• 31. Joseph Wresinski, The Very Poor, Living Proof of the Indivisibility of Human Rights, in Extreme Poverty and Human Rights: Essays on Joseph Wresinski 20 (Quentin Wodon ed., 2000) (emphasis added).
  • 32. According to Oxfam, in 2018, 26 people had the same wealth as the poorest half of humanity (3.8 billion people living under $5.50 per day). See Max Lawson et al., Public Good or Private Wealth? 12 (2019), http://perma.cc/A8QT-9JCB. The poor’s share in global income amounts to only about 2 percent. See Pogge & Sengupta, supra note 21, at 86.
  • 33. Jeremy Waldron, One Another’s Equals: The Basis of Human Equality 6 (2017).
  • 34. See Tan, supra note 28, at 28.
  • 35. Branko Milanovic, Global Inequality: A New Approach for the Age of Globalization 131 (2016).
  • 36. See, for example, Waldron, supra note 33, at 7 (noting that modern differences in “sortal status” that “categorize[] legal subjects on the basis of the sort of person they are” are difficult to find).
  • 37. See John Rawls, A Theory of Justice 386 (rev. ed. 1999).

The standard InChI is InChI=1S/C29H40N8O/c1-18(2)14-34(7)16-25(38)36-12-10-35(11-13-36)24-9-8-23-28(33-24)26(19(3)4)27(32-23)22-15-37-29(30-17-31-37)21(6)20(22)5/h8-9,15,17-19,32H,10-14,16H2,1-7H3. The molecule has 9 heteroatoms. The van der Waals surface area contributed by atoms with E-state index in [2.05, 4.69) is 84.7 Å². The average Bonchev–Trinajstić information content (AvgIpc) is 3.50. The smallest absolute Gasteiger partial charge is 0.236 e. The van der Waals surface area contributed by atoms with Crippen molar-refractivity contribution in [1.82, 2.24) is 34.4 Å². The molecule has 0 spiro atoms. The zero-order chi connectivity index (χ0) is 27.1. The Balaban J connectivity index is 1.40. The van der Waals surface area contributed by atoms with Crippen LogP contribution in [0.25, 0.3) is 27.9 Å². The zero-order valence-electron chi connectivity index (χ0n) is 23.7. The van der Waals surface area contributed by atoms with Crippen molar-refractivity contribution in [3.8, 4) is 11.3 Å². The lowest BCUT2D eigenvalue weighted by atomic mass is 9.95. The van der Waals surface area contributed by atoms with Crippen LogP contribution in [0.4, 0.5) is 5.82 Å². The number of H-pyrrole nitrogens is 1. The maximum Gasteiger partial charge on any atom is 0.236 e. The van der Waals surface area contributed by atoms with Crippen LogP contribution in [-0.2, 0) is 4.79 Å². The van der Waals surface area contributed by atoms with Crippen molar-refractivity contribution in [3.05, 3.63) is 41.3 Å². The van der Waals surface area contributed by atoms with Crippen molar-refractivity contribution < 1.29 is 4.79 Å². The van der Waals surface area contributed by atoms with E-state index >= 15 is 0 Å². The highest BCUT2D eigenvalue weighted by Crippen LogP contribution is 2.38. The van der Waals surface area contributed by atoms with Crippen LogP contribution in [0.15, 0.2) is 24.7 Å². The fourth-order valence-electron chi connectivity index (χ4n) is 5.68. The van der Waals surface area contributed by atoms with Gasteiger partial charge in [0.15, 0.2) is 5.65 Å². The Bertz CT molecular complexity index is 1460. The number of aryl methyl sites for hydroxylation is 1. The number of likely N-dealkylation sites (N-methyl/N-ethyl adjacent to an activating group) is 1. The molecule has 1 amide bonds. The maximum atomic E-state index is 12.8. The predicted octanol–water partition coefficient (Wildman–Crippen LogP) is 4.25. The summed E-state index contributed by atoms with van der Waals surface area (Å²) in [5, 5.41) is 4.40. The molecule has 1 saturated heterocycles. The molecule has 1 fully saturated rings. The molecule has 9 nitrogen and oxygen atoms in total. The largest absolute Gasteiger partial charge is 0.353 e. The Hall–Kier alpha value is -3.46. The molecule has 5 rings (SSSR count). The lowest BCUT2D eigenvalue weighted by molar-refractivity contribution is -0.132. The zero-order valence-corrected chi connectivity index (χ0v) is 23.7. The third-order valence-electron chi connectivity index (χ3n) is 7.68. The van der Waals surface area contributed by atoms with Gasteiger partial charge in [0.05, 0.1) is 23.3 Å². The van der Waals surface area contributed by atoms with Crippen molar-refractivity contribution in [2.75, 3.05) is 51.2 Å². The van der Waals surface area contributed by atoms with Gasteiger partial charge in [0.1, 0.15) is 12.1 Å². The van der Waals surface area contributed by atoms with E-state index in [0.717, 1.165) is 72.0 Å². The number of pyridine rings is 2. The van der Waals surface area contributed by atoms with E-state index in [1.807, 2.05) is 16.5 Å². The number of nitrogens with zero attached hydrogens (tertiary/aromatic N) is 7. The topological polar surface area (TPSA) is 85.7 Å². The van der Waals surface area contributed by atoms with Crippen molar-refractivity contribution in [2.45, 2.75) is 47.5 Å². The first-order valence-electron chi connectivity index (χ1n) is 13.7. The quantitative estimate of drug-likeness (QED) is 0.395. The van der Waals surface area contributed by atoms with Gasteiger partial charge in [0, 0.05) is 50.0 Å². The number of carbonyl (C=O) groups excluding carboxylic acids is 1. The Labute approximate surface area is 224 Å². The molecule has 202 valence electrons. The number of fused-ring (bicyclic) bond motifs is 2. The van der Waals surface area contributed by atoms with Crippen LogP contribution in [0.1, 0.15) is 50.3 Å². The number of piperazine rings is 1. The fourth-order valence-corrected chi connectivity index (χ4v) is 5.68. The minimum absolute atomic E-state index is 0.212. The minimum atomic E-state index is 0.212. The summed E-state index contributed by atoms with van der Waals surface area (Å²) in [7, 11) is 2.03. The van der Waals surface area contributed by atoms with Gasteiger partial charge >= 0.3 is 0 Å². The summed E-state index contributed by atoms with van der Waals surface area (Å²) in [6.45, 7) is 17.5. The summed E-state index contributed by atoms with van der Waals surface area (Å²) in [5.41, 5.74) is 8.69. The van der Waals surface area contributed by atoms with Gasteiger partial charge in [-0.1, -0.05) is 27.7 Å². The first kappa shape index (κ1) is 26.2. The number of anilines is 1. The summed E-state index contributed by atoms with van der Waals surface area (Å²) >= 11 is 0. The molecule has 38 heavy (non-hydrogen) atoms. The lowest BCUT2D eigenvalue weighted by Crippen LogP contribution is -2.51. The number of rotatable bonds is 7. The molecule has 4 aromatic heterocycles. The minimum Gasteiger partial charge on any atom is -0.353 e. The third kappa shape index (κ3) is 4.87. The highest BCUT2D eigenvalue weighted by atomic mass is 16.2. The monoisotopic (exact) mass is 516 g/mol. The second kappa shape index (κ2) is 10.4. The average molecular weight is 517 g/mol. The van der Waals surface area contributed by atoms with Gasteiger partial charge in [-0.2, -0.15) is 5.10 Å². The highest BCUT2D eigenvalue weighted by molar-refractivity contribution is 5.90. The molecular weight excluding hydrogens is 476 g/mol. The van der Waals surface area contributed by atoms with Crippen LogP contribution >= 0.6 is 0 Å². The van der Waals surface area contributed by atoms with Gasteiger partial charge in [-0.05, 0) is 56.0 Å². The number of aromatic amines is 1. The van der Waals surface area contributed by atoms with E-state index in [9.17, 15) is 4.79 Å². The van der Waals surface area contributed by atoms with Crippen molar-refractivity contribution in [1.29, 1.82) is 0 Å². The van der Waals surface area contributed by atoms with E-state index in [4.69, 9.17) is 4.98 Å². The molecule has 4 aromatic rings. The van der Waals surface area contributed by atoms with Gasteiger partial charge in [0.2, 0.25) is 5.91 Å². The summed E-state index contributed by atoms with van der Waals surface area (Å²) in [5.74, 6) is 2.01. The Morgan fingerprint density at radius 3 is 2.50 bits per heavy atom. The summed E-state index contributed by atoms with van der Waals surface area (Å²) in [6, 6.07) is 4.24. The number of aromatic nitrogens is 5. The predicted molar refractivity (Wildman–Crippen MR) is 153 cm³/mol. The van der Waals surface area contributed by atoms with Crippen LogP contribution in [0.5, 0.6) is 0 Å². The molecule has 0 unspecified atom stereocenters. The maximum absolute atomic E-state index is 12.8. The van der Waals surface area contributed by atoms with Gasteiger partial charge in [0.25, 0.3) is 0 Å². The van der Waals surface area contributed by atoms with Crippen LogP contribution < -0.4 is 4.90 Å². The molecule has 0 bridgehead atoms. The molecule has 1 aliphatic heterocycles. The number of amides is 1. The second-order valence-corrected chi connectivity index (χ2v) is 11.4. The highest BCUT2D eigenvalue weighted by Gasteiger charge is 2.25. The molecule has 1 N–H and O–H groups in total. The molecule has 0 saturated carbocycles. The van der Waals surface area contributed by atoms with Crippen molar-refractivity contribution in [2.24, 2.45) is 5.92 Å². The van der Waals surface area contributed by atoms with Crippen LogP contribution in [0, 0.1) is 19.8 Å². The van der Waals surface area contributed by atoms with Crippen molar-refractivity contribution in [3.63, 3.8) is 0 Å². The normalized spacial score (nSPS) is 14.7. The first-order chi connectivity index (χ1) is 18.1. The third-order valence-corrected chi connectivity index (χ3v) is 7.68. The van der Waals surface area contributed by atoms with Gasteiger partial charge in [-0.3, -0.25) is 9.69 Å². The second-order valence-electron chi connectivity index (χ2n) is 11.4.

• 38. See, for example, Robert Walker, The Shame of Poverty (2014); Poverty and Shame: Global Experiences (Elaine Chase & Grace Bantebya-Kyomuhendo eds., 2014); The Shame of It: Global Perspectives on Anti-Poverty Policy (Erika K. Gubrium et al. eds., 2013).
  • 39. Hannah Arendt, The Origins of Totalitarianism 298 (rev. ed. 1968).
  • 40. Seyla Benhabib, The Rights of Others: Aliens, Residents, and Citizens 58 (2004); see also Alison Kesby, The Right to Have Rights: Citizenship, Humanity, and International Law (2012).
  • 41. The UDHR entitles all individuals “to a social and international order in which the rights and freedoms set forth in [the UDHR] can be fully realized.” UDHR, supra note 2, at art. 28. See Section IV.A below.
  • 42. See, for example, Michael Walzer, Spheres of Justice: A Defense of Pluralism and Equality (1983) [hereinafter Spheres of Justice]; Michael Walzer, Thick and Thin: Moral Argument at Home and Abroad (1994) [hereinafter Thick and Thin]; Will Kymlicka, Politics in the Vernacular: Nationalism, Multiculturalism, and Citizenship (2001); Robert E. Goodin, What Is So Special About Our Fellow Countrymen?, 98 Ethics 663 (1988); Thomas Nagel, The Problem of Global Justice, 33 Phil. & Pub. Aff. 113 (2005); Richard Miller, Globalizing Justice: The Ethics of Poverty and Power (2010).